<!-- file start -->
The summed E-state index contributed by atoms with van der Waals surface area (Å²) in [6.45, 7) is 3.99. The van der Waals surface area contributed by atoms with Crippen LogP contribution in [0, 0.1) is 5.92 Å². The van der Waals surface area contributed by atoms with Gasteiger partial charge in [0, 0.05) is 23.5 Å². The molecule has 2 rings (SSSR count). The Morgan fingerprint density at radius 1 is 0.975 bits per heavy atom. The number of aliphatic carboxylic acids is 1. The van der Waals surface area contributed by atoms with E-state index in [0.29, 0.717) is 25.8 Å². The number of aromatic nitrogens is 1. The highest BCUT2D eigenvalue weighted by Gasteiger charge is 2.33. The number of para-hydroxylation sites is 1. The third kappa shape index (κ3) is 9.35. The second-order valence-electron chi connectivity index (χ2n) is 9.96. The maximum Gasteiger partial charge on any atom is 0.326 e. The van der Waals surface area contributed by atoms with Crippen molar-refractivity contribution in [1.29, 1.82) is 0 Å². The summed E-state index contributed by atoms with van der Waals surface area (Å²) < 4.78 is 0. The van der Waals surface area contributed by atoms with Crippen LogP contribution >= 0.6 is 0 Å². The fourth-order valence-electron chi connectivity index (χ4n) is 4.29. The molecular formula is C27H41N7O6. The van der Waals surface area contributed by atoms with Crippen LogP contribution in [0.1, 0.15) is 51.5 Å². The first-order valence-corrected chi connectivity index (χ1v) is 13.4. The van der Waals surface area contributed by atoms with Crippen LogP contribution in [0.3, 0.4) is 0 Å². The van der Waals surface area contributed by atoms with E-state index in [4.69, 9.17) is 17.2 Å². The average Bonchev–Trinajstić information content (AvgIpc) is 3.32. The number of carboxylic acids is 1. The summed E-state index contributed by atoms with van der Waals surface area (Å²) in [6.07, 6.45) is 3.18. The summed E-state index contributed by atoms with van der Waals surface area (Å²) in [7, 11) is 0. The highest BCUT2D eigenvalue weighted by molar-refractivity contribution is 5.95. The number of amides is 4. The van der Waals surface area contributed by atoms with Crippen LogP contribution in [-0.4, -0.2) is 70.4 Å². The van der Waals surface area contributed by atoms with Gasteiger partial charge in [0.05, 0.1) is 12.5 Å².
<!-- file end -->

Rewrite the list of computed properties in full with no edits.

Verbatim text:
The summed E-state index contributed by atoms with van der Waals surface area (Å²) in [6.45, 7) is 3.99. The van der Waals surface area contributed by atoms with Crippen LogP contribution in [0, 0.1) is 5.92 Å². The van der Waals surface area contributed by atoms with Gasteiger partial charge in [0, 0.05) is 23.5 Å². The molecule has 2 rings (SSSR count). The Morgan fingerprint density at radius 1 is 0.975 bits per heavy atom. The number of aliphatic carboxylic acids is 1. The van der Waals surface area contributed by atoms with E-state index in [0.29, 0.717) is 25.8 Å². The number of aromatic nitrogens is 1. The highest BCUT2D eigenvalue weighted by Gasteiger charge is 2.33. The number of para-hydroxylation sites is 1. The third kappa shape index (κ3) is 9.35. The second-order valence-electron chi connectivity index (χ2n) is 9.96. The maximum Gasteiger partial charge on any atom is 0.326 e. The van der Waals surface area contributed by atoms with Crippen molar-refractivity contribution in [1.29, 1.82) is 0 Å². The summed E-state index contributed by atoms with van der Waals surface area (Å²) < 4.78 is 0. The van der Waals surface area contributed by atoms with Crippen LogP contribution >= 0.6 is 0 Å². The fourth-order valence-electron chi connectivity index (χ4n) is 4.29. The molecular formula is C27H41N7O6. The van der Waals surface area contributed by atoms with Crippen LogP contribution in [0.1, 0.15) is 51.5 Å². The first-order valence-corrected chi connectivity index (χ1v) is 13.4. The van der Waals surface area contributed by atoms with Crippen LogP contribution in [0.3, 0.4) is 0 Å². The van der Waals surface area contributed by atoms with E-state index in [4.69, 9.17) is 17.2 Å². The average Bonchev–Trinajstić information content (AvgIpc) is 3.32. The number of carboxylic acids is 1. The summed E-state index contributed by atoms with van der Waals surface area (Å²) in [6.07, 6.45) is 3.18. The summed E-state index contributed by atoms with van der Waals surface area (Å²) in [7, 11) is 0. The highest BCUT2D eigenvalue weighted by molar-refractivity contribution is 5.95. The number of amides is 4. The van der Waals surface area contributed by atoms with Crippen LogP contribution in [-0.4, -0.2) is 70.4 Å². The van der Waals surface area contributed by atoms with Gasteiger partial charge in [0.05, 0.1) is 12.5 Å².